NEVER has so much interest been evident in the older motor vehicles, and the motoring history attaching to them. Sc historians in this field are kept busy. Regrettably, there is a Government setback to such research, which seems inexcusable. When the DVLC at Swansea, with its exceedingly expensive computers, was formed, to centralise motor licensing data, it was understood that old records would be carefully maintained and that there would be benefits in baying this information immediately on hand when required. We all know how panic stations had to be manned by those who did not wish to see their original Log Books destroyed. We know how inaccurate some of the data transferred to the new Vehicle Registration Documents was, and how this flimsy sheet, poor substitute for the old Log Book, gives only the name and address of the existing “keeper” of a vehicle.
However, the old records are presumably still safely stored at Swansea and, in view of the immense cost to the taxpayer of the whole undertaking, one might hope that such data would be “on computer”, along with more recent records. The Police are, we understand, able to call the DVLC and obtain immediately the name of the owner of a vehicle for which they can quote the Reg. No., and presumably the make of the vehicle as well, to check on possible “swopped” number plates, etc. So it might be expected that some of this information could be made available to bona fide researchers and historians, as it was before the DVLC was heard of. Alas, no, in our recent experience.
We recognise that the DVLC is primarily intended to expedite the licensing and taxing of motor vehicles and to assist the Police in apprehending offenders in relation to this form of tax-collecting, and that historians have no first call on the centre. But in view of the value placed on things historical, by Government Departments and Tourist Organisations among others, and remembering what the Swansea operation has cost, and is costing, the country, one would hardly expect it to shut its doors firmly against genuine researchers into the motoring past.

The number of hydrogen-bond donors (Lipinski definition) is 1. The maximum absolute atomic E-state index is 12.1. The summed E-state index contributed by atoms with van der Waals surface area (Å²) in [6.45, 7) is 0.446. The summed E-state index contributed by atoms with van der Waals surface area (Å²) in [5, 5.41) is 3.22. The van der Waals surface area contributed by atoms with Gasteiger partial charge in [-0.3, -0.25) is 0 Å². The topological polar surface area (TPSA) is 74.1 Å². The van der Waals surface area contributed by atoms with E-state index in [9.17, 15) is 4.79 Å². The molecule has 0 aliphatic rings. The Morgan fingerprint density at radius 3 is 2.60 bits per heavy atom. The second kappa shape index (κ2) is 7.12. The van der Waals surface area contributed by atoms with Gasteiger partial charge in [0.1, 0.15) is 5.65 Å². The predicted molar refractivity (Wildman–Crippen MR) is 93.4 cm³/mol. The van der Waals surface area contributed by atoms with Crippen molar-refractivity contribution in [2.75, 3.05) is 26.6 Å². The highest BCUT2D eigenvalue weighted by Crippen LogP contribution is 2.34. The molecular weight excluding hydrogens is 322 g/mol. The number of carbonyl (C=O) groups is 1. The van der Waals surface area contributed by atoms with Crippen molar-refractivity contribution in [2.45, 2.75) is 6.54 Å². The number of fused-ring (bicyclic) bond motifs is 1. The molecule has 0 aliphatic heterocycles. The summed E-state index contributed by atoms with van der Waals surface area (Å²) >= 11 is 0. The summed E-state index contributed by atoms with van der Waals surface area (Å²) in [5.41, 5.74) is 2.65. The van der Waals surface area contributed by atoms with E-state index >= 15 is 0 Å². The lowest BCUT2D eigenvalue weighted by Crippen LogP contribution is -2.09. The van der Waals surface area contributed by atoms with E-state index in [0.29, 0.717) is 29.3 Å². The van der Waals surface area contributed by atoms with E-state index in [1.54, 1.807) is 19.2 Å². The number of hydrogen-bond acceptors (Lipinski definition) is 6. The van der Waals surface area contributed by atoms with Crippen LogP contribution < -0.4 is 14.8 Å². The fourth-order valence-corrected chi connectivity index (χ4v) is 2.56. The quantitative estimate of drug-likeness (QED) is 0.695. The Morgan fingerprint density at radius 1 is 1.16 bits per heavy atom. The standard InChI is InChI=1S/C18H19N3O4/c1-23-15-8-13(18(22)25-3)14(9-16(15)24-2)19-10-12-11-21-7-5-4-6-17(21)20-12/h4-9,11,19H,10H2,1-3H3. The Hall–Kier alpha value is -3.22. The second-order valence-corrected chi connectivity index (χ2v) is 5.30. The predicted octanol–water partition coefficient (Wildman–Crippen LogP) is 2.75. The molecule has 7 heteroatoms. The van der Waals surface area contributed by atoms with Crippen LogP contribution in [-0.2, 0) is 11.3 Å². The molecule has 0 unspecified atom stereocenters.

Yet that has been our experience. It happens that, in trying accurately to uncover motoring history, the make of an unidentifiable vehicle whose photograph, perhaps, has come to hand, is essential information, or that who first owned such a car, and if possible the run of later owners, is invaluable. One might innocently imagine that the researcher could rely on Swansea in these cases. Not so!
In the pre-DVLC days the ploy was to ask the area licensing office to which a given Reg. No. was known to apply, stating a valid reason (like serious historical research) why the data was required, pay a fee of (5p) and in most cases the information was then made available.
But when the DVLC was asked recently by MOTOR SPORT to divulge the make of an ancient chain-driven racing car of which only a back-view picture was available but the Reg. No. clearly visible, we met with bureaucratic opposition. Information is available from the DVLC, for a fee of £2 per vehicle an increase of 195p. over that charged previously by local Motor Tax Offices) but only if this is essential, apparently, for the taxing of the vehicle. The reply to our request for historical data needed for an article we were researching was supplied to us with form VQ 302, on which are eight explanations why the DVLC refuses to help. These are provided with “boxes”, so that a clerk has only to tick the relevant box to dispose of the enquiry. In our case this was item d,” . . . The regulations require a person to give ‘reasonable cause’ for any enquiry, and I am afraid the reason for your enquiry is not one for which we can supply the information you require”. In other words, research by a writer associated with a magazine which has been in existence for 58 years counts for nothing within the DVLC. Naturally we were upset at having caused alarm to the person whose scribbled signature on VQ 302 is illegible (“I am afraid. . .”) but we cannot see any good reason why this Government institution, where motor records can presumably be found at the touch of a button, should withhold information from legitimate researchers. We appreciate that “the privacy of motorists”, as the DVLC expresses it, “must be protected”. But surely, that will not be endangered by disclosing simply the make of a vehicle related to a given Reg. No., nor, we would have thought, by revealing the first owner, even later users, of vehicles scrapped many years ago?
We are left with the thought that it would be all too easy for a DVLC clerk to tick one of the eight “boxes” on form VQ 302 and so easily get rid of an enquiry which may be of much importance to the person asking for help, at £2 ego, but a nuisance to the DVLC. If this sounds uncharitable, the fact remains that the DVLC at Swansea clearly isn’t anxious to be co-operative to historians and has provided itself with the means of administering an easy short, sharp reply to them.
The British section of the Society of Automotive Historians if there is such a body, might take this up at a high level, don’t you think? — W.B.